Sunday, July 14, 2013

Stockman (3) Great Depression

In his book The Great Deformation, David Stockman gives some interesting background on the 1930s Depression. He argues that Ben Bernanke does not understand its cause.

The Great Depression was not caused by the banking crisis. The US depression was rooted in the collapse of global trade, not in some flaw of capitalism or any of the other uniquely domestic afflictions on which the New Deal programs were predicated.

The American economy had been thoroughly internationalised after 1914, and had grown in leaps and bounds as a great export machine and prodigious banker to the world. While it lasted, the export boom of 1914-29 generated strong gains in domestic incomes, which in turned fuelled the post-war rise of the new durables industries like autos and home appliances. The tremendous expansion of export and durables output also triggered the greatest capital spending boom in history. Auto production capacity rose from under 2 million units in 1920 to nearly 6 million in 1929, while completely new industries like radios and washing machines were born almost overnight.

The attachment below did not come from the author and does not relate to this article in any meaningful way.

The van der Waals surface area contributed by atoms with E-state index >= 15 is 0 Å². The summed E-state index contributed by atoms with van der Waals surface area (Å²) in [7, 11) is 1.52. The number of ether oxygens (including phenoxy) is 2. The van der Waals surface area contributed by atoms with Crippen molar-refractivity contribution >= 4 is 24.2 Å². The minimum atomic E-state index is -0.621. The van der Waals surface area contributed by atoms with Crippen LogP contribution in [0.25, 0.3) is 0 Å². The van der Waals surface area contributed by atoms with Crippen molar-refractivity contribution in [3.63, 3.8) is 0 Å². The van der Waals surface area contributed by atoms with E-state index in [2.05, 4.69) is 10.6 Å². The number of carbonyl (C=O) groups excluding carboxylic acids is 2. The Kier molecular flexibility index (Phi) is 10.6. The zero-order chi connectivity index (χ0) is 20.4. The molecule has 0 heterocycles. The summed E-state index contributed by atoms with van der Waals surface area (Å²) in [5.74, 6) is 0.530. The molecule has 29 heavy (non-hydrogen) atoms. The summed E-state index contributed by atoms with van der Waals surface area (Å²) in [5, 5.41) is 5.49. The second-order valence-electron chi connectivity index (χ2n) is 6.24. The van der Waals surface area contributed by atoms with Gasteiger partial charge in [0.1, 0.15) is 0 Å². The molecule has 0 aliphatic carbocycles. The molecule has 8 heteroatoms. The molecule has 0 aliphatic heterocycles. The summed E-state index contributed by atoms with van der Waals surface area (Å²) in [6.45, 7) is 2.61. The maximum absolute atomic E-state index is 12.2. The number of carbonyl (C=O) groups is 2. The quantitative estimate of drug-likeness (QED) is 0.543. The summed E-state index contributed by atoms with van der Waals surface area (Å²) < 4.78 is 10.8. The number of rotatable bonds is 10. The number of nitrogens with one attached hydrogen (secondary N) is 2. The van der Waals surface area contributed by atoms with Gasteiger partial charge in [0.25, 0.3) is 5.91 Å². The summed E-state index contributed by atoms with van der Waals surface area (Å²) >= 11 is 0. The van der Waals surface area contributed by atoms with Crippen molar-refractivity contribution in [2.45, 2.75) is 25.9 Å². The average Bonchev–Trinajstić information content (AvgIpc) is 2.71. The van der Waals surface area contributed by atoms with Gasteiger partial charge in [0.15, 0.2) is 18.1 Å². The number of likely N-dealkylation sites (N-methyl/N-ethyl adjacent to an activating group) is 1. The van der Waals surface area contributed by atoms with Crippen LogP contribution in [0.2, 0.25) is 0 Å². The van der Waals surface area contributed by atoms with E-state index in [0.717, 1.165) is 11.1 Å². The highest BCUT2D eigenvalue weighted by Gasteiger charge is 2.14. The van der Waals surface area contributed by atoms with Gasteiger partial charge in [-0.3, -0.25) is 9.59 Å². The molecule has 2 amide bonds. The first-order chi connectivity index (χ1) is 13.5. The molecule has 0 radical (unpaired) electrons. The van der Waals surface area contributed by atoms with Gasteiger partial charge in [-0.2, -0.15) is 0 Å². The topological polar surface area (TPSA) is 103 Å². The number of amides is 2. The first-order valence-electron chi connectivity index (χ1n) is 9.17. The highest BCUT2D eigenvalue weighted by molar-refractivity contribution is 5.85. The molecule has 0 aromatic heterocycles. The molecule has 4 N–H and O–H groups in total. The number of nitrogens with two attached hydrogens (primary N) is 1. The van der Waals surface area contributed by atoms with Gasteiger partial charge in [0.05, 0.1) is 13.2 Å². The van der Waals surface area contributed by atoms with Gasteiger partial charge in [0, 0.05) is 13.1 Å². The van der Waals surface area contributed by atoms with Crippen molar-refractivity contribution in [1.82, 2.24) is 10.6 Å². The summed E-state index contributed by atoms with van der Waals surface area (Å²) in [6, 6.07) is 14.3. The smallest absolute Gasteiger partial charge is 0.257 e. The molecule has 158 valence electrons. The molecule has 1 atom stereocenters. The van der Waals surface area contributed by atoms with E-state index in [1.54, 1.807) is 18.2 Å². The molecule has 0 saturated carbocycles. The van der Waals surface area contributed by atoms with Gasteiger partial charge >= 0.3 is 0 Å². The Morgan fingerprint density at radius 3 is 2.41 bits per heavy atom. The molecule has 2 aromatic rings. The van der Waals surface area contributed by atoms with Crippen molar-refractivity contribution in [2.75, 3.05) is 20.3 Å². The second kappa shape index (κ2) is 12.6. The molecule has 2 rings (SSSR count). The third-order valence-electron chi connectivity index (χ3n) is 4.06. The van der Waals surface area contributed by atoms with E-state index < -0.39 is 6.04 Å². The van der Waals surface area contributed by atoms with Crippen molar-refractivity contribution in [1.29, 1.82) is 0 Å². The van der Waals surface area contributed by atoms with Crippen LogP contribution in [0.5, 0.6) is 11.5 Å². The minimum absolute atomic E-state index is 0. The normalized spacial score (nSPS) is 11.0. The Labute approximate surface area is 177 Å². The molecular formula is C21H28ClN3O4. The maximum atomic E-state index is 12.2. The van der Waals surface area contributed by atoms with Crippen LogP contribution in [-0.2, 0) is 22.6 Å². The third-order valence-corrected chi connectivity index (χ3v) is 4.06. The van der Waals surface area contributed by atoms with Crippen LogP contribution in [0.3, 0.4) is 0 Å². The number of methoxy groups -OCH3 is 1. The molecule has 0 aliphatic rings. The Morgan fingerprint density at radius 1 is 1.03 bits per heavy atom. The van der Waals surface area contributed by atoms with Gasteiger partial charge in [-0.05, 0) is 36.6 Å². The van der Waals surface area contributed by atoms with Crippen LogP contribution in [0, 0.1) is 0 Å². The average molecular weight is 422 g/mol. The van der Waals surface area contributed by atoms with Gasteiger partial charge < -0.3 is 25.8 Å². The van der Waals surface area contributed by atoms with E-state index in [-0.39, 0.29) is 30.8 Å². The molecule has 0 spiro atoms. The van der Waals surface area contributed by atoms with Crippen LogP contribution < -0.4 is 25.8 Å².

The American economy had been supersized for continuous expansion of exports, but that was its Achilles heel. When international trade collapsed after 1929, the manufacturing and capital goods industries collapsed rapidly.

A crucial element in the expansion of American exports was the $10 million of foreign bonds underwritten by Wall Street. This was the equivalent of $1.5 trillion in today’s values. It was these extensive borrowings which allowed many American export customers to finance their purchases, not unlike the Chinese have been funding the purchase of their exports during the last decade.

The problem was that this growth was not sustainable. When the stock market crashed, this financial fuelled chain of economic expansion snapped and violently unwound. Sales of author dropped like a stone from 5.3 million units in 1929 to 1.4 million vehicles in 1932. This 75% drop in auto sales cascaded through the auto supply chain with devastating impact. The collapse of these growth industries caused a huge cut back in business investment.

The Depression was not caused by a mysterious disappearance of domestic demand as the Keynesian model claims. It was caused by this massive contraction of international trade. After 1929, politicians and bankers all over the world made the problem worse, by raising barriers to trade and financial transfers.

The New Deal pushed pulled and reshuffled the supply of the domestic economy, but it could not regenerate the external markets upon which post -1914 American prosperity had vitally depended.

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